Tipperary celebrant will have role in weddings and funerals in the future


Tipperary celebrant will have role in weddings and funerals in the future

Premier Celebrant John Hally, New Inn

It’s often said “if you want something done, ask a busy person to do it”. It’s a well-known quote that easily springs to mind when talking with New Inn native John Hally.
Here is a man who has spent a lifetime of community involvement, and who now, even in his retirement years, intends to continue with all of that and indeed take on more.
It’s admirable to see that driving energy in someone and it’s a great attitude and philosophy to have in life, to serve and to help others. John Hally has those attributes in spades.
Currently John holds two very important local positions. He is chairman of the New Inn-based Rockwell Rovers GAA Club and he is also chairman of the New Inn Parish Council. He is well-known widely, firstly through his GAA involvement but also through his huge interest in drama.
However, since his retirement from the Support Staff in South Tipperary General Hospital in Clonmel two years ago for personal reasons John has found time to take on yet another role, that of a “Celebrant”.


Somehow allowing for such a heavy schedule John had enough time, energy and enthusiasm to take on more assignments and hence his new role as a celebrant.
“Becoming a celebrant was something that has appealed to me for a long time and it was something I kind of wanted to do even when I was working,” said John.
“I applied to the Irish Institute of Celebrants (IIOC) and completed their training course which can be done over two years but, due to the lockdown, I got through my training in eight months,” he added.
Like many others I guess, I needed John to talk me through what’s involved in being a “Celebrant” and what exactly will be the service that he provides around marriages and weddings.
“As a family celebrant I can do quite a lot, I can help sort out celebrations for couples who want to get married but I can’t actually marry people - not yet anyway - that is the one thing I cannot do, I can’t solemnise people. Your marriage has to be solemnised by the registrar in a registry office,” John explains.
“But I can do everything else after that involving the celebration of a marriage. I can do the vows, I can do the rings, etc. It’s a service I provide for people who do not want to get married in a church,” he adds.
“Usually the couple go to a registry office to get their licence. The registry office is the official part of the ceremony, but just one part of it. All couples will want a celebration afterwards, maybe not immediately, but when they do want to mark their big day then a celebrant, like myself, can help with their plans, be it in a hotel, on a beach, or even in their own backyard,” said John.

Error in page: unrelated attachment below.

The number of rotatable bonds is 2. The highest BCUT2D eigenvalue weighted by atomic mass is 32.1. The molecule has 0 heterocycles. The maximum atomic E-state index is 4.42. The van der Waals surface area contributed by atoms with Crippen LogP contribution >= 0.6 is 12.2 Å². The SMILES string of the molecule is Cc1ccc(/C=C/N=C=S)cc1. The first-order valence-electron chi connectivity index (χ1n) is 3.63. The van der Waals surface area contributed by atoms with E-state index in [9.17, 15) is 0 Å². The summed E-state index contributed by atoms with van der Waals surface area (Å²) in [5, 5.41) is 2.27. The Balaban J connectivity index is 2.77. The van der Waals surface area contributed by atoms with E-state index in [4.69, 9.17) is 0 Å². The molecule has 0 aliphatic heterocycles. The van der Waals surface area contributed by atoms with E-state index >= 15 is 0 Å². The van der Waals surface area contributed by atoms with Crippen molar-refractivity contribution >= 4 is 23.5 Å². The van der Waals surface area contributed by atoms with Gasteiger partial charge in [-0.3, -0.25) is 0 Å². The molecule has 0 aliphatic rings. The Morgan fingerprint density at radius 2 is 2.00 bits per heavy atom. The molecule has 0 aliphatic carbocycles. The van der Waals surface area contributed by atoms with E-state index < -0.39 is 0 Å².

“The celebrant can help organise the celebration, do the vows with the couple, preside over the exchange of rings, tell their love story in the form of a sermon should the couple want to do that. I suppose you could call it a “mock wedding” in so far as the couple are already legally married,” said John.

“It is all very popular now in England and it is extremely popular in Australia and America and is slowing coming in here,” he continued.
Times are changing constantly in the world we live in today and many of the traditions of our parents and grandparents with regards to sacraments and ceremonies, weddings and funerals, are changing also.
“It is the same way with funerals. A lot of people do not want to go to a church anymore for funerals. A celebrant can help organise a funeral ceremony in conjunction with an undertaker if a family so wishes.
“The celebrant would be standing everywhere that a priest would stand, except of course, obviously not in a church. I would not be allowed inside a church door to do a service but that does not mean that I do not believe myself in my faith, of course I do,” added John.
I asked him would it not be seen by some as a conflict of interest in ways for him being chairman of the Parish Council and yet also providing the services of a celebrant.
“Some people have said it to me already. But it is not a conflict actually. Coming down the line we are not going to have the number of priests required for all ceremonies. Already 40% of funerals in Dublin and Cork at the moment are by civil celebrants with no priests present. I can do a funeral in any cemetery that is owned by the county council but I cannot do one in a church graveyard,” added John.
A practising Catholic and with a strong faith, the Parish Council chairman doesn’t see any issue with providing the service which he has been trained to do.

“If there is a backlash, I have already said it to one or two members of the council that if they have any issues with it I will step down from the Parish Council. But coming down the line there are big changes ahead and there will be a greater need for many different types of ceremonies in the future,” added John.
“I am going to call myself ‘Premier Celebrant’ and hope to be fully up and running next year. This year has been a write-off for weddings with Covid but I am now looking to 2022. I can do same sex marriages and also second marriages - I am after getting a couple of enquiries from people on second marriages already,” concluded John.

(A full interview appears in this week's edition of The Nationalist)

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